# Exuvia

Exuvia abstracts away everything needed to connect to your Elixir node, via both SSH and the distribution protocol.

Exuvia runs an Erlang-native SSH daemon and automatically handles authentication and authorization of users, in a way that is convenient for both development and production. No more headaches trying to `erl -remsh` through a firewall; just SSH in!

![An Exuvia connection to a node on the same machine](/../screenshots/local_connection.png?raw=true)

## Bind+accept Configuration

Exuvia's listener is configured (almost) entirely by setting a single app-env variable:

  config :exuvia, :accept, "ssh://..."

The value of `:accept` is a URI string that represents both the `bind(3)` arguments for the SSH daemon listener (the host and port parts), and your choice of authentication/authorization strategy (in the schema, username, and password parts.) In most cases, it's the same URI you'd have to use, as a client, to connect!

If you don't set the value for `:accept`, the default value is `"ssh://*:*@localhost:2022"`. This will start a listener on only the loopback interface, on port 2022, and will authorize any user passing any password/key.

Exuvia uses [Confex]( for configuration, so you can also set `:accept` (or any of Exuvia's other options) using an OS environment variable, like so:

  config :exuvia, {:system, "EXUVIA_ACCEPT"}

### `:accept`-string Cookbook

An OpenSSH-like public SSH server that depends on the filesystem (i.e. the host must have `/home/$user/.ssh/authorized_keys` files):

  config :exuvia, :accept, "ssh://"

An SSH server with a single, global password, and no public-key authentication:

  config :exuvia, :accept, "ssh://*:hunter2@localhost:2022"

An OpenSSH-behaving server, that only allows one particular user to authenticate, and relies on PKI (no password option):

  config :exuvia, :accept, "ssh://bob@localhost:2022"

An OpenSSH-behaving server, that only allows *the user the Erlang-node runs as* to authenticate, and only via PKI:

  config :exuvia, :accept, "ssh://$USER@localhost:2022"

A server that binds to a new ephemeral port on each node boot (important if you're running multiple instances of your node at once):

  config :exuvia, :accept, "ssh://localhost:0"

### GitHub authentication!

Rather than managing keys on your Erlang node host—or managing an LDAP/Kerberos server or whatever else—Exuvia allows you to use GitHub as an LDAP-like server. (GitHub does have a public API for retrieving people's public SSH keys, after all.)

This is the best thing since sliced bread if you're a small devops team (like most Elixir shops are.) A representation of your team and its credentials likely already exists on GitHub. Why duplicate it elsewhere?

Here's the magic:

  config :exuvia, :accept, "github+ssh://org1,org2:mytoken@"

This line configures Exuvia to connect to GitHub using a GitHub access token—`mytoken` above—and ask it two questions about each connecting user:

1. what are their registered public keys (and does the client's SSH challenge-response match any of them)?

2. what *GitHub organizations* does the client's passed username belong to, and do any of them match any of the orgs (`org1` and `org2` above) whose members are allowed in?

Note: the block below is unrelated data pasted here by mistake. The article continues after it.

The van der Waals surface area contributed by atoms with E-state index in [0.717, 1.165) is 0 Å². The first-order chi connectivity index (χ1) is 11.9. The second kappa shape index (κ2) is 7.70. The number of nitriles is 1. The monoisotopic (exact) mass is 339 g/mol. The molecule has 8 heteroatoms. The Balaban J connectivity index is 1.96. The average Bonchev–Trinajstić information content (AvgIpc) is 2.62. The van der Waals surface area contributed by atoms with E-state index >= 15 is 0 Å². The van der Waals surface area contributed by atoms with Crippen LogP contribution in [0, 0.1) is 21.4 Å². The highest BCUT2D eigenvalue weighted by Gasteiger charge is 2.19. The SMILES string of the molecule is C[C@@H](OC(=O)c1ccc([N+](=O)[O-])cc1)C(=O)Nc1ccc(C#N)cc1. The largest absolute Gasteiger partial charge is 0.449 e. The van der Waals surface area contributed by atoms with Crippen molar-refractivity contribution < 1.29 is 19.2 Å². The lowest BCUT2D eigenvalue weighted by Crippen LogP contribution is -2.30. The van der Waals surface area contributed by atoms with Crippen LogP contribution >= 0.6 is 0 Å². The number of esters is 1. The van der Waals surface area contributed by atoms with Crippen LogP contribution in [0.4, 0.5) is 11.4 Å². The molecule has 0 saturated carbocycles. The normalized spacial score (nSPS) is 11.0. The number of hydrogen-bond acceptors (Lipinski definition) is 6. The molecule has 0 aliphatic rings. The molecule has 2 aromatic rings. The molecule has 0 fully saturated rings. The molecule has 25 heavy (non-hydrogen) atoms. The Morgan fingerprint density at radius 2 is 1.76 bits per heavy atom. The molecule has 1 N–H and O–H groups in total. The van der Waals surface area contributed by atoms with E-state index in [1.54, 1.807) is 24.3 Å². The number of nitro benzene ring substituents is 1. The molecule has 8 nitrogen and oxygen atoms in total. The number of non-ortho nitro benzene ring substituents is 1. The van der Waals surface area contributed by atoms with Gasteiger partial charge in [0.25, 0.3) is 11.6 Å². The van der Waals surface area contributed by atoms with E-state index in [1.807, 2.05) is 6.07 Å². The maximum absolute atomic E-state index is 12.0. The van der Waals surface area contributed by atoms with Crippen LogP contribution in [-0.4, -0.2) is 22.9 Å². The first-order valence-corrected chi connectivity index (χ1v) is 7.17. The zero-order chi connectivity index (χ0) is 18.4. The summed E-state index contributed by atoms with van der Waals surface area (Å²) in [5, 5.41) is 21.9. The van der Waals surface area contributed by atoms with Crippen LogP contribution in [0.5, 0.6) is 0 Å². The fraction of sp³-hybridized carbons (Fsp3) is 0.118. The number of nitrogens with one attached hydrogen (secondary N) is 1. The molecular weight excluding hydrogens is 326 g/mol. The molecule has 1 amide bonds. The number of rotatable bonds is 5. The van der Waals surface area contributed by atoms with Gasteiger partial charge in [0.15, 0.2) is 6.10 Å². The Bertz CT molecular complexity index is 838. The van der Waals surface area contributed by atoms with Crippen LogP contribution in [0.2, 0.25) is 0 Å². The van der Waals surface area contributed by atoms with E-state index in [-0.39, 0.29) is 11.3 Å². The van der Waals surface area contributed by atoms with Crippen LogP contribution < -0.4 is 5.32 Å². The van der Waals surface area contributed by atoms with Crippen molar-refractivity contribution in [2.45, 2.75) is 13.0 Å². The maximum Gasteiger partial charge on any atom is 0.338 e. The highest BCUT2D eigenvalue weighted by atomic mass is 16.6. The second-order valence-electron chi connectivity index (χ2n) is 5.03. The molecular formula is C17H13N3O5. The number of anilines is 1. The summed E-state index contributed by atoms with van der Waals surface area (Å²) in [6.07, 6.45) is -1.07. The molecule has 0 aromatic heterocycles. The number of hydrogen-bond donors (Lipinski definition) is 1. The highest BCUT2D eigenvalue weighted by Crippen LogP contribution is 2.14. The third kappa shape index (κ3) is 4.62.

This is surprisingly secure: just tell Exuvia a GitHub organization name, and suddenly exactly the set of people in that organization will be able to connect to your node, using exactly the keys they have registered with GitHub. This is pleasantly stateless: it works just as well on your development machine as it does on a production server. You can just leave it running everywhere your code is. Say goodbye to local dummy auth strategies.👋

And don't worry: the responses from GitHub are cached, so frequent visits by SSH-probing bots won't get your GitHub account disabled.

## Installation

  1. Add `exuvia` to your list of dependencies in `mix.exs`:

  def deps, do: [
    {:exuvia, "~> 0.2.4"}

  2. Add a `config :exuvia, accept: "..."` line to your `config.exs`.

#### Additional setup for using the GitHub authentication strategy

1. [Create a GitHub personal access token]( The token's owner should be a user with the right to view the organization's member list.

2. Ensure, for each GitHub user that should be able to connect, that [their visibility within your GitHub organization is set to public]( Users with private visibility don't appear in the organization's members list.

3. Ensure your users [have their up-to-date SSH keys registered with GitHub](

## Other Configuration

* `:host_keys_path` (optional): a directory containing pre-existing SSH host keys for the SSH daemon to use. E.g.

    config :exuvia, host_keys_path: "/opt/your_elixir_project/priv/ssh"

  If this value is not set, a directory will be created under `deps/exuvia/priv` and new keys will be auto-generated there.

  **NOTE**: If you're using Elixir in Docker, I would heavily suggest creating a persistent `ssh-host-keys` volume and configuring Exuvia to use it. Otherwise, your SSH clients will likely spit out `known-hosts`-file mismatch errors.

* `:max_sessions` (optional): the number of simultaneous SSH connections. Defaults to 25.

* `:shell_module` (optional): a module possessing a function `start/1`, which will get called to create a shell upon successful connections. Look at [lib/exuvia/shell.ex]( for an example.